Microbiotic Diet – A Low Fat Way of Dieting

Microbiotic Diet – A Low Fat Way of Dieting

There are many diets to consider when looking to change your eating habits, lifestyle, health, and weight.

George Ohsawa, who advocated that there are positive health benefits associated with a simple lifestyle, developed the microbiotic diet. The diet consisted of ten restrictive steps that required the dieter to exercise a high degree of self-control.

For example, the final stage of microbiotic nutrition involves the dieter consuming only brown rice and water. Diet planners no longer recommend this first version of the microbiotic diet due to its over-restriction nature.


Microbiotic nutrition appeals to some because it not only focuses on a dieter’s physical well-being, but also addresses the spiritual and planetary aspects of health.

The microbiotic diet is low in fat and high in fiber. Vegetarians could easily follow this diet as the diet emphasizes vegetables and whole grains.

The microbiotic diet requires small amounts of sugar, dairy and meat.

soy products

Soy products are also a regular part of the diet because they contain phytoestrogens, which are believed to have beneficial effects on cholesterol levels, menopause, and some cancers. For this reason, patients suffering from cancer or other chronic diseases have followed this strict scheme.

The phytoestrogens may also prove beneficial in preventing estrogen-related cancers such as breast cancer. It is important not to confuse this healthy way of eating with a cure for serious ailments and diseases.

full grain

On the microbiotic diet, 50-60% of each meal consists of whole grains, including brown rice, barley, millet, rye, corn and buckwheat. This diet allows for an occasional meal of oatmeal, pasta, noodles, bread, or baked goods.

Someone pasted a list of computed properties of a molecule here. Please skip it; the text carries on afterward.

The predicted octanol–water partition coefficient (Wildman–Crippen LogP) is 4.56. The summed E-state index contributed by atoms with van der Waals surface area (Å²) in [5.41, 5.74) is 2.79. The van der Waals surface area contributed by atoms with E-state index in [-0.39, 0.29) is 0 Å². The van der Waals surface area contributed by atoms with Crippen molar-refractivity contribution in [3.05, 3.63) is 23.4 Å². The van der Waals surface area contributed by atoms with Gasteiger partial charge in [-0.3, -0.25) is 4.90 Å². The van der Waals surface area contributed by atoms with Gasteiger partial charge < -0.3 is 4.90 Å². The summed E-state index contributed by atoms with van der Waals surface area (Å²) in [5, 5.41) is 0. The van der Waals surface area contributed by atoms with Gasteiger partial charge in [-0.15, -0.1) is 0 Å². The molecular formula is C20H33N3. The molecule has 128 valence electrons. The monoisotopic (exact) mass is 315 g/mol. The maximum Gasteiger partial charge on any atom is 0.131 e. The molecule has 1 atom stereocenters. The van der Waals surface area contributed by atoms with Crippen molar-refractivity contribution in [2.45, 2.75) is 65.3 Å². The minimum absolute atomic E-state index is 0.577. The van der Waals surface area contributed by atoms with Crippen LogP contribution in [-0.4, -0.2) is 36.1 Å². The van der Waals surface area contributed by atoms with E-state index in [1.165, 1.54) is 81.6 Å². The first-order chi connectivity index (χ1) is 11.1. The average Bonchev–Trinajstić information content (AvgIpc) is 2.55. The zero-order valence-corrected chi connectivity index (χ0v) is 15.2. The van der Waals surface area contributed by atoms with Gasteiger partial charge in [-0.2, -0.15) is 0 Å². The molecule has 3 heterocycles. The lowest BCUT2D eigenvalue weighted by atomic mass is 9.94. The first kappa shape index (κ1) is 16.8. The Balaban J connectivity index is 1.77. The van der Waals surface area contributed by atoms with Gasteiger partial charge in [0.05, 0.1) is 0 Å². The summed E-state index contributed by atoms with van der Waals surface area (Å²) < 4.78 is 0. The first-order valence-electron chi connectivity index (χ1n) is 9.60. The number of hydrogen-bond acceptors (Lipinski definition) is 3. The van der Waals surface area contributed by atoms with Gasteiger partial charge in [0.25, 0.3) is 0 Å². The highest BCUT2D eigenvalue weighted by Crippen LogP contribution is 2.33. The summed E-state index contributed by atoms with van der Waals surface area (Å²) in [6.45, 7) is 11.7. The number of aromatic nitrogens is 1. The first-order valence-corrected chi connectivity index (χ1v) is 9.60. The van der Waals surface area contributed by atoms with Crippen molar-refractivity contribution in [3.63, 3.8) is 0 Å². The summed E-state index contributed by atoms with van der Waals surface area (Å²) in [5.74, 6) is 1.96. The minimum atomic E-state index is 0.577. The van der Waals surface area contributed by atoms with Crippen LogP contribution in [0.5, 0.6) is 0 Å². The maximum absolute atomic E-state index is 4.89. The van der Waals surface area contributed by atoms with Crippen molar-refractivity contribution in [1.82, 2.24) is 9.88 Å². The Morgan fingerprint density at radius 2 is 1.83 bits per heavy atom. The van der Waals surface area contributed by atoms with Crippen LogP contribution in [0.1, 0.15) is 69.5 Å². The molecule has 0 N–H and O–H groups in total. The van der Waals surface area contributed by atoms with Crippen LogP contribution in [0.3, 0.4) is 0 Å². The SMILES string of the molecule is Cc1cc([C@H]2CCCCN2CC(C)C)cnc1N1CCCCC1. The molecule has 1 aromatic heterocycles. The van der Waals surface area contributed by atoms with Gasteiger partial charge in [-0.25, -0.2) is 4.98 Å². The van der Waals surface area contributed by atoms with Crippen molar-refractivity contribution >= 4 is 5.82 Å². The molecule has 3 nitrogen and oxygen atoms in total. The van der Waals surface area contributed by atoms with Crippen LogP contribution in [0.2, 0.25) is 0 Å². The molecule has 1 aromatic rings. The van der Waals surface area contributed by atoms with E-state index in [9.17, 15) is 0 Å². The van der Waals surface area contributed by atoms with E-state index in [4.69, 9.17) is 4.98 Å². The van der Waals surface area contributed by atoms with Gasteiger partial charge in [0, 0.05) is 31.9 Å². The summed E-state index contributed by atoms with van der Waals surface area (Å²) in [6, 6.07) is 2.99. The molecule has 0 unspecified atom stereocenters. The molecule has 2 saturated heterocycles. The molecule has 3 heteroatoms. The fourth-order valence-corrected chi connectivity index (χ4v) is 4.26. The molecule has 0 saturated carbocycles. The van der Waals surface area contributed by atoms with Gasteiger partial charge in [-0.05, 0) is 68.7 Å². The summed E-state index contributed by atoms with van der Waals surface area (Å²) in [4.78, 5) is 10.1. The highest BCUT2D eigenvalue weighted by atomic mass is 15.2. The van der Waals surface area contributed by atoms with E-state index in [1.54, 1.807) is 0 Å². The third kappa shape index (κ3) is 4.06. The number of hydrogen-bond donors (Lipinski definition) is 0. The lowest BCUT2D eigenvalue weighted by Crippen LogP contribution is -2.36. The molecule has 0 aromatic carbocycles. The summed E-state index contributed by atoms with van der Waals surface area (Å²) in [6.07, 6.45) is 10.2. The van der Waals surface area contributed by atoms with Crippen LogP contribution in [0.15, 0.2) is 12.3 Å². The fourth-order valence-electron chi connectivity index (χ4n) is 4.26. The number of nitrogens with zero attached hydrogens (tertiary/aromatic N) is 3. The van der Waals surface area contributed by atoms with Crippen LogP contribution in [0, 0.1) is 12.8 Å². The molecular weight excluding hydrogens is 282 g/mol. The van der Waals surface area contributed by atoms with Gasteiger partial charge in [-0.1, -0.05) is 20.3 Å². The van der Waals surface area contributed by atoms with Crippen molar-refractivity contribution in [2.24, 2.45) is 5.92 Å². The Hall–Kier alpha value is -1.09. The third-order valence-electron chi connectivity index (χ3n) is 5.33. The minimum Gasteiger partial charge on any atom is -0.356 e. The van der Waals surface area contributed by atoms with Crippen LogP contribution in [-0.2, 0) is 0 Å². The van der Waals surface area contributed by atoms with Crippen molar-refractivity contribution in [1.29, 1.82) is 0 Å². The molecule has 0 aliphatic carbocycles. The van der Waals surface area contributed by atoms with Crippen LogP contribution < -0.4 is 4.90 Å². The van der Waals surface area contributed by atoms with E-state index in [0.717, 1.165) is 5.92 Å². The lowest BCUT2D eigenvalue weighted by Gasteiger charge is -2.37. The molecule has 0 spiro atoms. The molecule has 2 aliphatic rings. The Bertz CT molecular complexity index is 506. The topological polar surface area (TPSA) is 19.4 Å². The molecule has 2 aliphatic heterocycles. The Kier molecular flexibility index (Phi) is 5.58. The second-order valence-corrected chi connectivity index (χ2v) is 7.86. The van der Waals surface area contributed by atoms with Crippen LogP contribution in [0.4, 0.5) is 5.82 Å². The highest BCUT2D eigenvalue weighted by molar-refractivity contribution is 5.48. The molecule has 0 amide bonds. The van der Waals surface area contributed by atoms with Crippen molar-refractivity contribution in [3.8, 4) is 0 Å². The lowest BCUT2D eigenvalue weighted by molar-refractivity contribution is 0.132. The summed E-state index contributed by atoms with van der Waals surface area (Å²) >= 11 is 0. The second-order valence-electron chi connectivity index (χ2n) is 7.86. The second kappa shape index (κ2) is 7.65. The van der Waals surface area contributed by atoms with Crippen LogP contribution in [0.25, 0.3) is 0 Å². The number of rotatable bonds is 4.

1 to 2 bowls or cups of soup are needed per day. It is recommended that a dieter choose shoyu or miso that contains fermented soybeans.


Vegetables make up 25-30% of the daily food intake, with 1/3 of the vegetables should be eaten raw. Boiling, steaming, baking, or sautéing should prepare all other vegetable servings.


10% of the daily food intake should consist of cooked beans. Bean products such as tofu or tempeh can also be eaten.

cooking oil

The most common cooking oil used in meal preparation is dark sesame oil. Other oils to consider include light sesame oil, corn oil, and mustard seed oil.


Natural sea salt, shoyu, brown rice vinegar, grated ginger root, fermented pickles, toasted sesame seeds, and sliced ​​scallions are some of the spices that can be used to add flavor to dishes.

When it comes to animal by-products during the microbiotic diet, small amounts of fish or seafood each week are acceptable.

Dieters should stay away from eggs, dairy, meat, and poultry.

When consuming fish or seafood, microbiotics should consume horseradish, wasabi, ginger or mustard to aid in the detoxification process against the effects of the seafood.

Other foods allowed during the microbiotic diet include moderate consumption of seeds or nuts, and desserts such as apples and kibble.

Dieters should not consume sugar, honey, molasses, chocolate or carob.


The diet allows fruit such as pears, peaches, apricots, grapes, berries and melons several times a week. Avoid tropical fruits like pineapples and mangoes.

Microbiotic nutrition can be tailored to each individual based on age, gender, health issues, and climatic and seasonal factors.

side effects

There are a few side effects associated with this diet. Certain nutrients are not absorbed into the body through this diet, such as protein, vitamin B12, iron, magnesium, and calcium. This can affect a dieter by lowering their energy levels and lead to health complications.

Some nutritionists frown upon this diet, believing it is too restrictive.

Thanks to Stephen Todd


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